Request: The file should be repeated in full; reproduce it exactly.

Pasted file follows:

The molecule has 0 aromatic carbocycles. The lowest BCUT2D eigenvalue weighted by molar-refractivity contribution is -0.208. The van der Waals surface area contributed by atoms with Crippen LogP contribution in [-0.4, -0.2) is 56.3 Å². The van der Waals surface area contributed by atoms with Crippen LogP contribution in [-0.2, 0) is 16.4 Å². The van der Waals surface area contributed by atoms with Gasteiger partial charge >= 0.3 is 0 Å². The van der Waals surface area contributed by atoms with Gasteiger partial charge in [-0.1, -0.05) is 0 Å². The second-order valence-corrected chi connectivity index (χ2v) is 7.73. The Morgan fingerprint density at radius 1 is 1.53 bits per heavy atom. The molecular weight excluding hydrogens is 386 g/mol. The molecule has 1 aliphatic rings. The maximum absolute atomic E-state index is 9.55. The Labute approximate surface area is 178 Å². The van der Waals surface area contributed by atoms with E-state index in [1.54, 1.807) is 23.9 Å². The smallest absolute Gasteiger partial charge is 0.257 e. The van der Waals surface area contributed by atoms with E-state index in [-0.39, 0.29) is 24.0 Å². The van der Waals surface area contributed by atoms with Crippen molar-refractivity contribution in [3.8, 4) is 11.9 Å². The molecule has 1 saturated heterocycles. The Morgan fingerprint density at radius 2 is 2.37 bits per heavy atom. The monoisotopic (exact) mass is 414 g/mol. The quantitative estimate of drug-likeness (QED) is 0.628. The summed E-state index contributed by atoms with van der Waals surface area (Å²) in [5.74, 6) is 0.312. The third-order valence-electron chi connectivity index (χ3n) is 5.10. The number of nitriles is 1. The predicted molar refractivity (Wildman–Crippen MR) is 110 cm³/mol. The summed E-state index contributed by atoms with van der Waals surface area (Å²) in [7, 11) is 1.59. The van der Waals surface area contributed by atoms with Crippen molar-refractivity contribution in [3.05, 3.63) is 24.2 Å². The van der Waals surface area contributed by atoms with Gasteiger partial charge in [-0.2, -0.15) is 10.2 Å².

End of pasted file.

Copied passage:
The molecule has 0 aromatic carbocycles. The lowest BCUT2D eigenvalue weighted by molar-refractivity contribution is -0.208. The van der Waals surface area contributed by atoms with Crippen LogP contribution in [-0.4, -0.2) is 56.3 Å². The van der Waals surface area contributed by atoms with Crippen LogP contribution in [-0.2, 0) is 16.4 Å². The van der Waals surface area contributed by atoms with Gasteiger partial charge >= 0.3 is 0 Å². The van der Waals surface area contributed by atoms with Gasteiger partial charge in [-0.1, -0.05) is 0 Å². The second-order valence-corrected chi connectivity index (χ2v) is 7.73. The Morgan fingerprint density at radius 1 is 1.53 bits per heavy atom. The molecular weight excluding hydrogens is 386 g/mol. The molecule has 1 aliphatic rings. The maximum absolute atomic E-state index is 9.55. The Labute approximate surface area is 178 Å². The van der Waals surface area contributed by atoms with E-state index in [1.54, 1.807) is 23.9 Å². The smallest absolute Gasteiger partial charge is 0.257 e. The van der Waals surface area contributed by atoms with E-state index in [-0.39, 0.29) is 24.0 Å². The van der Waals surface area contributed by atoms with Crippen molar-refractivity contribution in [3.8, 4) is 11.9 Å². The molecule has 1 saturated heterocycles. The Morgan fingerprint density at radius 2 is 2.37 bits per heavy atom. The monoisotopic (exact) mass is 414 g/mol. The quantitative estimate of drug-likeness (QED) is 0.628. The summed E-state index contributed by atoms with van der Waals surface area (Å²) in [5.74, 6) is 0.312. The third-order valence-electron chi connectivity index (χ3n) is 5.10. The number of nitriles is 1. The predicted molar refractivity (Wildman–Crippen MR) is 110 cm³/mol. The summed E-state index contributed by atoms with van der Waals surface area (Å²) in [7, 11) is 1.59. The van der Waals surface area contributed by atoms with Crippen molar-refractivity contribution in [3.05, 3.63) is 24.2 Å². The van der Waals surface area contributed by atoms with Gasteiger partial charge in [-0.2, -0.15) is 10.2 Å².